Will vets convince Biden administration cannabis is better than opioids?
By Jonathan D. Salant for NJ Cannabis Insider
Efforts by cannabis advocates are underway in Washington to try to convince the U.S. Department of Veterans Affairs to allow physicians at VA hospitals to recommend cannabis in states where the drug is legal.
A number of veterans have said that THC is a preferred alternative to opioids to treat pain, or to help them cope with post-traumatic stress disorder, better known as PTSD.
“Countless veterans suffer from severe post-traumatic stress, traumatic brain injury, and other major issues resulting from their service to our country,” said Debbie Churgai, executive director of Americans for Safe Access, the advocacy group leading the effort.
“These heroes should not be faced with another battle at home when trying to obtain medical cannabis, a medicine that is safer and less addictive than the more commonly prescribed opioids for their symptom relief.”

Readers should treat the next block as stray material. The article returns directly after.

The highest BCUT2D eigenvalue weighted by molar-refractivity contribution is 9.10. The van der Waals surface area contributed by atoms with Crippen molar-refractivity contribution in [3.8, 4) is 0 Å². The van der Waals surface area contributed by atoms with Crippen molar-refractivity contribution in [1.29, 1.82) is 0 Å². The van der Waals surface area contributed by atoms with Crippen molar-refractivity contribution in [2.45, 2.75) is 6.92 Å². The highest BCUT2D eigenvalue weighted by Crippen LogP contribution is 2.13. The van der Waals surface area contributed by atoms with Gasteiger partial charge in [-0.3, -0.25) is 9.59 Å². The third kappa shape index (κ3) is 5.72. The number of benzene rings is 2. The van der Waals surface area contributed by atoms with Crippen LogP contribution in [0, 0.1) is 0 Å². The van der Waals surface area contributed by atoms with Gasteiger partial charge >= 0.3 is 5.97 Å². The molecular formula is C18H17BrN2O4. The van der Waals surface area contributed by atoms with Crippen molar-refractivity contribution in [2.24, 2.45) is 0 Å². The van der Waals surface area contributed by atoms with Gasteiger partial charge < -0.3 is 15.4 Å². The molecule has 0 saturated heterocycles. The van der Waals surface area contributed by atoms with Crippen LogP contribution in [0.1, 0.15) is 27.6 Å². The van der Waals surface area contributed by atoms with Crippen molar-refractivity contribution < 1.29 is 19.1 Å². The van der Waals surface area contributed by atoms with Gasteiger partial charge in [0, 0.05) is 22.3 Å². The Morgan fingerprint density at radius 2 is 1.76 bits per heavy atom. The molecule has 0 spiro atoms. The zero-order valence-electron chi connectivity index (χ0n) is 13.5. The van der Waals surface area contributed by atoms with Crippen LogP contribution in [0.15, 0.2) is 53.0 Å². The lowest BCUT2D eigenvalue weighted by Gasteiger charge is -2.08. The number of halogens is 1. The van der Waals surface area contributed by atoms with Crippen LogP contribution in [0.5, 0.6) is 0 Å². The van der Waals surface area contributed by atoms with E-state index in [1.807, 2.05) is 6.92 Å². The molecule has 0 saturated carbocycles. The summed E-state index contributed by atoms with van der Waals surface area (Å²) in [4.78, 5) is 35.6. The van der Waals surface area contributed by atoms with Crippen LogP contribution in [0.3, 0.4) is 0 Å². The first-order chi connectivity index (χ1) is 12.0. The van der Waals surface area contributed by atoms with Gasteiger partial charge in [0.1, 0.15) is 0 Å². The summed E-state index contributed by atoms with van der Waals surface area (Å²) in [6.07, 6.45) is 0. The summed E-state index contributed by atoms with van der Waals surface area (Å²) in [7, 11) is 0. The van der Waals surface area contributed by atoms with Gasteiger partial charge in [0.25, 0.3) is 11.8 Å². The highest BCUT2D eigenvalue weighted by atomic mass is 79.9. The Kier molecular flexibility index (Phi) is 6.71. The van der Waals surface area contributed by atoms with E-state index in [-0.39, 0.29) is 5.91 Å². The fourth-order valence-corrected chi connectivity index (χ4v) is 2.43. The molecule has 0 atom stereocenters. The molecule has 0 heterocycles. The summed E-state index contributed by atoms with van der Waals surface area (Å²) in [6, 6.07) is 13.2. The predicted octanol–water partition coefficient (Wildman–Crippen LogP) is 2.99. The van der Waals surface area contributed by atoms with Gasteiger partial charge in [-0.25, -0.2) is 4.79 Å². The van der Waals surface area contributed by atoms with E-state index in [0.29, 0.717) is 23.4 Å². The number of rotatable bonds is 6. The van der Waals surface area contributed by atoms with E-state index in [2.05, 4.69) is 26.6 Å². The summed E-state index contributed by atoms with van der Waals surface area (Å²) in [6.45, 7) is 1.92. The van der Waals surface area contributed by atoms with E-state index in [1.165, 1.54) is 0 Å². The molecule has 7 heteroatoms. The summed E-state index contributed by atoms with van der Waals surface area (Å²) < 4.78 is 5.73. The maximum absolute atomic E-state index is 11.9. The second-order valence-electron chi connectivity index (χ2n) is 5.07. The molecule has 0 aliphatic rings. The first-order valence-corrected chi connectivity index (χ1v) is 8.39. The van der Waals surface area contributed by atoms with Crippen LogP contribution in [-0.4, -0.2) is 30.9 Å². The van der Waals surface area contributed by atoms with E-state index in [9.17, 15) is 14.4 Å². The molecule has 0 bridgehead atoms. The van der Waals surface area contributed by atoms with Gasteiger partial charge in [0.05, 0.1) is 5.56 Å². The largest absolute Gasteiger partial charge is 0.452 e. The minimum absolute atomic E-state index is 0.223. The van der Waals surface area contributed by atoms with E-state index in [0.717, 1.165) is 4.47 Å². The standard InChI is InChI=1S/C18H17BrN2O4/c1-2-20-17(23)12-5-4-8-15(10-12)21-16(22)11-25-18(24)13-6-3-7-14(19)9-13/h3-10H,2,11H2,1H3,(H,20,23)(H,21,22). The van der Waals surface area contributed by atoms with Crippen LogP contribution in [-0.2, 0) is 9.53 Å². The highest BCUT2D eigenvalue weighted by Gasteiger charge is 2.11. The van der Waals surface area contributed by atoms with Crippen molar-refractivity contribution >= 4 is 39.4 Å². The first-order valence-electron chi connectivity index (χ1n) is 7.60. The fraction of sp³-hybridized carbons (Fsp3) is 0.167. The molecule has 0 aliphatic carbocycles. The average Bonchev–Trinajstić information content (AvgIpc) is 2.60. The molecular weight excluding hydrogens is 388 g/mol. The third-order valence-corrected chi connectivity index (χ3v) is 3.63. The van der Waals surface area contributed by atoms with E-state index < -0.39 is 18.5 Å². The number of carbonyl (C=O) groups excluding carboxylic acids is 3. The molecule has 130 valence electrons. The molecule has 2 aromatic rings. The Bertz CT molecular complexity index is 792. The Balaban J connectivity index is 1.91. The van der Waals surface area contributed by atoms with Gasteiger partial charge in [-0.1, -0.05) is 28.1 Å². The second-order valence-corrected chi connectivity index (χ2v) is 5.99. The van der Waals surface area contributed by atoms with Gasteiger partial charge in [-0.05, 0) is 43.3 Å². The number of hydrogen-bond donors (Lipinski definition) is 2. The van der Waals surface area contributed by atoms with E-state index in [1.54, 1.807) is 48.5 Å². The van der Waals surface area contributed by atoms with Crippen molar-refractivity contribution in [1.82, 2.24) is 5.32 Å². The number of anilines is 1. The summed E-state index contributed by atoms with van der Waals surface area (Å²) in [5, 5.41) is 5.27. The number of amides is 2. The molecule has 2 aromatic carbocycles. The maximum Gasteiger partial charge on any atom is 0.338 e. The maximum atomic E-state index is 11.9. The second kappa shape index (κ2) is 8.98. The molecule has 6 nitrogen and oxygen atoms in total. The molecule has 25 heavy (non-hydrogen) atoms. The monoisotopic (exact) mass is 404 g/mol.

But as long as cannabis remains illegal on the federal level, veterans are out of luck. VA doctors cannot prescribe cannabis nor fill out the forms allowing patients to obtain state-legal medical marijuana.
“Federal employees must comply with federal law, despite state law legalizing marijuana,” the agency said in a statement.
Even if veterans are using marijuana, however, they are not blocked from using VA services and doctor can discuss cannabis use with their patients as part of providing health care, the agency said.
Legislation has been introduced to change the law by Rep. Greg Steube, R-Fla. A similar bill last year got out of the House Veterans Affairs Committee but never reached the floor for a vote.
“As a veteran, I’m committed to ensuring that veterans receive the care they deserve, and I know that sometimes that care can include medical marijuana,” Steube said when he first introduced the bill in 2019. “Receiving the appropriate treatment to address your health care needs — using products that are legal in the state in which you live — should not preclude you from your Department of Veterans Affairs benefits.”
The committee last year also passed legislation requiring the VA to study the medical benefits of cannabis, allow VA physicians to discuss the benefits of cannabis in states where the drug is legal, and to fill out forms making veterans eligible for medical marijuana.
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